See also

Notes

  1. Award dates 1968. The Newbery Honor was initiated for the 1970/71 cycle and Newbery Honors for books published before 1970 were named in retrospect.
  2. 1 2 The biographical essay "E(laine) L(obl) Konigsburg 1930–" identifies all the works illustrated by Konigsburg herself, the alternative titles of UK editions, the adaptations listed here, and audio recordings not listed here.

Related Research Articles

This article presents lists of the literary events and publications in 1967.

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<i>From the Mixed-Up Files of Mrs. Basil E. Frankweiler</i> Novel by E. L. Konigsburg

From the Mixed-Up Files of Mrs. Basil E. Frankweiler is a novel by E. L. Konigsburg. It was published by Atheneum in 1967, the second book published from two manuscripts the new writer had submitted to editor Jean E. Karl.

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<i>The View from Saturday</i> novel by E. L. Konigsburg

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<i>From the Mixed-Up Files of Mrs. Basil E. Frankweiler</i> (1995 film) 1995 television film

From the Mixed-Up Files of Mrs. Basil E. Frankweiler is a 1995 American made-for-television comedy-drama film based on E.L. Konigsburg's novel of the same name. The story is about a girl and her brother who run away from home to live in the New York Metropolitan Museum of Art and discover what they think is a lost treasure. The children, Claudia and Jamie, are transfixed with the treasure and won't leave without knowing what its secret is. Lauren Bacall stars in the title role.

<i>From the Mixed-Up Files of Mrs. Basil E. Frankweiler</i> (1973 film) 1973 film by Fielder Cook

From the Mixed-Up Files of Mrs. Basil E. Frankweiler is a 1973 American children's film based on E.L. Konigsburg's novel From the Mixed-Up Files of Mrs. Basil E. Frankweiler. It tells the story of a girl and her brother who run away from home to live in the New York Metropolitan Museum of Art and discover what they think is a lost treasure. For home video releases, the film was retitled The Hideaways.

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<i>The Second Mrs. Giaconda</i> novel by E. L. Konigsburg

The Second Mrs. Giaconda, later The Second Mrs. Gioconda, is a historical novel for children by E. L. Konigsburg. Set primarily in Milan, Italy, it features Leonardo da Vinci, his servant Salai, and duchess Beatrice d'Este. Through the experiences of Salai narrated in third person, it explores the background of da Vinci's Mona Lisa.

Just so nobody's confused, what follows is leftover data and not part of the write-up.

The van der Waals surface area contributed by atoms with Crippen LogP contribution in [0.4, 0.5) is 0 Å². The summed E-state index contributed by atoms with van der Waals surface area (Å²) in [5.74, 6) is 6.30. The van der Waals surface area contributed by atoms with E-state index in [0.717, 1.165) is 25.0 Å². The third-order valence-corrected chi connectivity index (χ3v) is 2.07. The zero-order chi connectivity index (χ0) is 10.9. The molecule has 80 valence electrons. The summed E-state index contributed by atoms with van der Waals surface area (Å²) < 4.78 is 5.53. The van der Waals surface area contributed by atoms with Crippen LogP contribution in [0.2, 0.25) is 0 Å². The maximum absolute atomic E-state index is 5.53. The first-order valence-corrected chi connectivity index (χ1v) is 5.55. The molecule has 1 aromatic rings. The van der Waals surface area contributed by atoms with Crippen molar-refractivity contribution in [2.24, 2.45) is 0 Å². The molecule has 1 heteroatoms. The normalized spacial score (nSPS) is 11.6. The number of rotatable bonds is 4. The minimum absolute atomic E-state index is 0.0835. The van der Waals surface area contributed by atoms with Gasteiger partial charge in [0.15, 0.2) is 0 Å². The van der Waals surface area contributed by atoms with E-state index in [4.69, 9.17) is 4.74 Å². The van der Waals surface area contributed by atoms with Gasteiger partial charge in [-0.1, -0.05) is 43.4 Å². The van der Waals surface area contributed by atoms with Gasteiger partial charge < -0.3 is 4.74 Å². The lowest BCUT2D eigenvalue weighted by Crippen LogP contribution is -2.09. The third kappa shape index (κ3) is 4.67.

References

Citations
  1. 1 2 3 4 5 "Newbery Medal and Honor Books, 1922–Present". Association for Library Service to Children (ALSC). American Library Association (ALA).
      "The John Newbery Medal". ALSC. ALA. Retrieved 2013-07-19.
  2. Ross Lipson, Eden (April 3, 2000). "Jean Karl, 72; A Publisher Of Books For Children". The New York Times . Retrieved October 21, 2011.
  3. 1 2 3 Mixed-Up Files, 35th anniversary ed., Afterword.
  4. "IBBY Announces the Winners of the Hans Christian Andersen Awards 2006". International Board on Books for Young People (IBBY). Press release 27 March 2006.
      "Hans Christian Andersen Awards". IBBY. Retrieved 2013-07-22.
  5. 1 2 3 4 5 6 7 8 9 "Konigsburg, E. L." Archived March 6, 2014, at the Wayback Machine . Autobiographical statement from Connie Rockman, ed., Eighth Book of Junior Authors and Illustrators, Wilson, 2000 ( ISBN   0-8242-0968-0). CMS Library Information Center. Coleytown Middle School. Westport, CT. Retrieved 2014-03-05.
  6. 1 2 3 4 5 6 7 8 9 10 11 "E(laine) L(obl) Konigsburg 1930–" Archived March 6, 2014, at the Wayback Machine . CMS Library Information Center. Coleytown Middle School. Westport CT. Retrieved 2014-03-05.
      Reprint from: "E(laine) L(obl) Konigsburg." U*X*L Junior DISCovering Authors. U*X*L, 1998. Reproduced in Junior Reference Collection. Farmington Hills, Mich.: Gale Group. September, 1999. http://www.galenet.com/servlet/JRC/
  7. 1 2 Gubar, Marah. "The Mixed-Up kids of Mrs. E.L. Konigsburg". Publicbooks.org. Retrieved March 4, 2015.
  8. 1 2 "Meet the Author: E. L. Konigsburg". No date. Houghton Mifflin Reading. Retrieved 2011-12-05.
  9. 1 2 3 4 5 6 7 8 "E. L. Konigsburg, Interview Transcript" Archived February 15, 2009, at the Wayback Machine . No date. Scholastic Teachers. scholastic.com. Retrieved 2011-12-05.
  10. "E.L. Konigsburg Dead: Award-winning children's book author dies". Associated Press. April 21, 2013. Retrieved March 5, 2014.
  11. "Jewish Museum of Florida- FIU".
  12. See The Second Mrs. Giaconda, Citations and Notes.
  13. http://phibetakappa.tumblr.com/post/163147279508/from-the-mixed-up-files-of-mrs-basil-e
  14. "National Book Awards – 1974". National Book Foundation (NBF). Retrieved 2012-03-12.
  15. "National Book Awards – 1980". NBF. Retrieved 2012-03-12.
  16. "Phoenix Award Brochure 2012" [ permanent dead link ]. Children's Literature Association. Retrieved 2013-03-04.
    See also the current homepage, "Phoenix Award" Archived March 20, 2012, at the Wayback Machine .
Sources